Monday, February 20, 2006
Americans have always believed that hard work will bring rewards, but vast numbers now cannot meet their bills even with two or three jobs. More than one in 10 citizens live below the poverty line, and the gap between the haves and have-nots is widening
Paul Harris in Kentucky
Sunday February 19, 2006
A shocking 37 million Americans live in poverty. That is 12.7 per cent of the population - the highest percentage in the developed world. They are found from the hills of Kentucky to Detroit's streets, from the Deep South of Louisiana to the heartland of Oklahoma. Each year since 2001 their number has grown.
Under President George W Bush an extra 5.4 million have slipped below the poverty line. Yet they are not a story of the unemployed or the destitute. Most have jobs. Many have two. Amos Lumpkins has work and his children go to school. But the economy, stripped of worker benefits like healthcare, is having trouble providing good wages.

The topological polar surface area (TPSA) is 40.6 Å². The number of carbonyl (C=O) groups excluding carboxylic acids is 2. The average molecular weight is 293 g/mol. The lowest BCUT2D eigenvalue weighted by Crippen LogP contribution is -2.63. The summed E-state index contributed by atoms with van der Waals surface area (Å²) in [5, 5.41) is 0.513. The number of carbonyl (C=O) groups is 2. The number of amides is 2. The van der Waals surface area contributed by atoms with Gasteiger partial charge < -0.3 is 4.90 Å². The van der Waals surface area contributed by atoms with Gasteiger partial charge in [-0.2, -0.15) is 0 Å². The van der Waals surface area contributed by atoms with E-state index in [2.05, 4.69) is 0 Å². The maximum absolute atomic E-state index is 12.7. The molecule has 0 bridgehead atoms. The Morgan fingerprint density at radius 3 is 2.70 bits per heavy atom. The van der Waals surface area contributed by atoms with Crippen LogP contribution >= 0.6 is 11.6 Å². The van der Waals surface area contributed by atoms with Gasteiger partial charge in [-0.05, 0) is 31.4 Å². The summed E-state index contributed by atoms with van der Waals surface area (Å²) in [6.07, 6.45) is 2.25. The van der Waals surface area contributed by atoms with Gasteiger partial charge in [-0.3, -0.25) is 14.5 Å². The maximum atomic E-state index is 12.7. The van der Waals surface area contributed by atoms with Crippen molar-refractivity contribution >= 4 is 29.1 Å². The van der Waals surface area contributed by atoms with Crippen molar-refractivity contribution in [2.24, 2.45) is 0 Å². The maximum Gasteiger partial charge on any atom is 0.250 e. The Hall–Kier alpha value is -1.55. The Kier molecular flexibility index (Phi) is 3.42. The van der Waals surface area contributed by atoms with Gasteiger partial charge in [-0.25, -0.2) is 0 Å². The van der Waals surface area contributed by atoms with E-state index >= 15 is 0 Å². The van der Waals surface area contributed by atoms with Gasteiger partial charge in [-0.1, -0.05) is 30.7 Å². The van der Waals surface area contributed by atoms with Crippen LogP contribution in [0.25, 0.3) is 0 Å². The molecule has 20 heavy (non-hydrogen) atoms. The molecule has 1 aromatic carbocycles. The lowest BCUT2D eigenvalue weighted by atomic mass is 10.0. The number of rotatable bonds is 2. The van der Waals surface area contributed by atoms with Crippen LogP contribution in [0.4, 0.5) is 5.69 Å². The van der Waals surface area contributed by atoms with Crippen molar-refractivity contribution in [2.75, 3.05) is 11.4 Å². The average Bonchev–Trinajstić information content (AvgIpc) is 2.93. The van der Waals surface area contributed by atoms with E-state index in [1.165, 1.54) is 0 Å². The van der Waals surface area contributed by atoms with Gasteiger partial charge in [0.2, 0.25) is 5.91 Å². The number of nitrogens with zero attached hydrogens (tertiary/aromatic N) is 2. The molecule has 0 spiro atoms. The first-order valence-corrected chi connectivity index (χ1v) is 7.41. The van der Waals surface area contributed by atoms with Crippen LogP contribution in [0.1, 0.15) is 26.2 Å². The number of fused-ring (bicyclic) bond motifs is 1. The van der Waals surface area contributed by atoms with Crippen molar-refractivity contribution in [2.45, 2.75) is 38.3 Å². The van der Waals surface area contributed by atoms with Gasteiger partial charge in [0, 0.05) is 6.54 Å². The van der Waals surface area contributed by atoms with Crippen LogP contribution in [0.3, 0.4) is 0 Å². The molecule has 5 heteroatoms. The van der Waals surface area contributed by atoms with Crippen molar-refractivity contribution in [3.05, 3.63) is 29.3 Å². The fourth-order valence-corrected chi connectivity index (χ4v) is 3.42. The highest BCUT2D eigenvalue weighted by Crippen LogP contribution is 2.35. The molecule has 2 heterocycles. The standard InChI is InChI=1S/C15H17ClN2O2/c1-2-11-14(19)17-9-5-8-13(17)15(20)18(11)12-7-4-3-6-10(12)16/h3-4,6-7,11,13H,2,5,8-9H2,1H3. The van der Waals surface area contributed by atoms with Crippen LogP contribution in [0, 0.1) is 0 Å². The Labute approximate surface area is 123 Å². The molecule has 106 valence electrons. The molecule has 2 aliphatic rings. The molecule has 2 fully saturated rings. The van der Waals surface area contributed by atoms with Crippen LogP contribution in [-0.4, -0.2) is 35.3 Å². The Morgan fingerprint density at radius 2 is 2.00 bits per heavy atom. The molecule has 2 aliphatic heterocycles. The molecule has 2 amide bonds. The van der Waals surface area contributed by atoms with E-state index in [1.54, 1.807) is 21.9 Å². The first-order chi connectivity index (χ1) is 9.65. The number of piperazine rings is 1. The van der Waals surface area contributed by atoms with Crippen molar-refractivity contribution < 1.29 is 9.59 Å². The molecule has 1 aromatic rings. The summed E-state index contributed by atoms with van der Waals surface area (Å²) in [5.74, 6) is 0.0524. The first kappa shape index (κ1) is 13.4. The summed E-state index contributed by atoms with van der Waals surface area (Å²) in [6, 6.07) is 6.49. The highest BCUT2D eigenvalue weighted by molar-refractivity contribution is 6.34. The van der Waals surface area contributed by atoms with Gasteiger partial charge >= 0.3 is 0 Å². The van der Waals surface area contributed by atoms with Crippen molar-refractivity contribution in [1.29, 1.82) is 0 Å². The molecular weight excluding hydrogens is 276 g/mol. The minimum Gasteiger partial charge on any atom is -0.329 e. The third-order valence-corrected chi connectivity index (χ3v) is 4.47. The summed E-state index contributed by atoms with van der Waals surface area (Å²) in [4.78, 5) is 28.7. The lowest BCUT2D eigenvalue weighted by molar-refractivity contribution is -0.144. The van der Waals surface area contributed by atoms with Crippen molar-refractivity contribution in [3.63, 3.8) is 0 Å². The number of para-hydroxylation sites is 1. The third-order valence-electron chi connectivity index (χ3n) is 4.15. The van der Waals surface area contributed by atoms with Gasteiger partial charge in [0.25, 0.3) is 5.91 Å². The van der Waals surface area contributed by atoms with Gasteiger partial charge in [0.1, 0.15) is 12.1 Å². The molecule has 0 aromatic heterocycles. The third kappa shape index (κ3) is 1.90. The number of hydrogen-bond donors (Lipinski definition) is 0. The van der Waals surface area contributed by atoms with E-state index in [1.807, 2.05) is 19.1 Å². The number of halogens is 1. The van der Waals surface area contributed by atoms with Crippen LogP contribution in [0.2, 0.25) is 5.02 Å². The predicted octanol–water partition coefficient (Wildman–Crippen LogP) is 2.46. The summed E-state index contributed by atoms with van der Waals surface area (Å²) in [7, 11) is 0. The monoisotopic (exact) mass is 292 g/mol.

Even families with two working parents are often one slice of bad luck - a medical bill or factory closure - away from disaster. The minimum wage of $5.15 (£2.95) an hour has not risen since 1997 and, adjusted for inflation, is at its lowest since 1956.
. . . .
· There are 37 million Americans living below the poverty line. That figure has increased by five million since President George W. Bush came to power.
· The United States has 269 billionaires, the highest number in the world.
· Almost a quarter of all black Americans live below the poverty line; 22 per cent of Hispanics fall below it. But for whites the figure is just 8.6 per cent.
· There are 46 million Americans without health insurance.
· There are 82,000 homeless people in Los Angeles alone.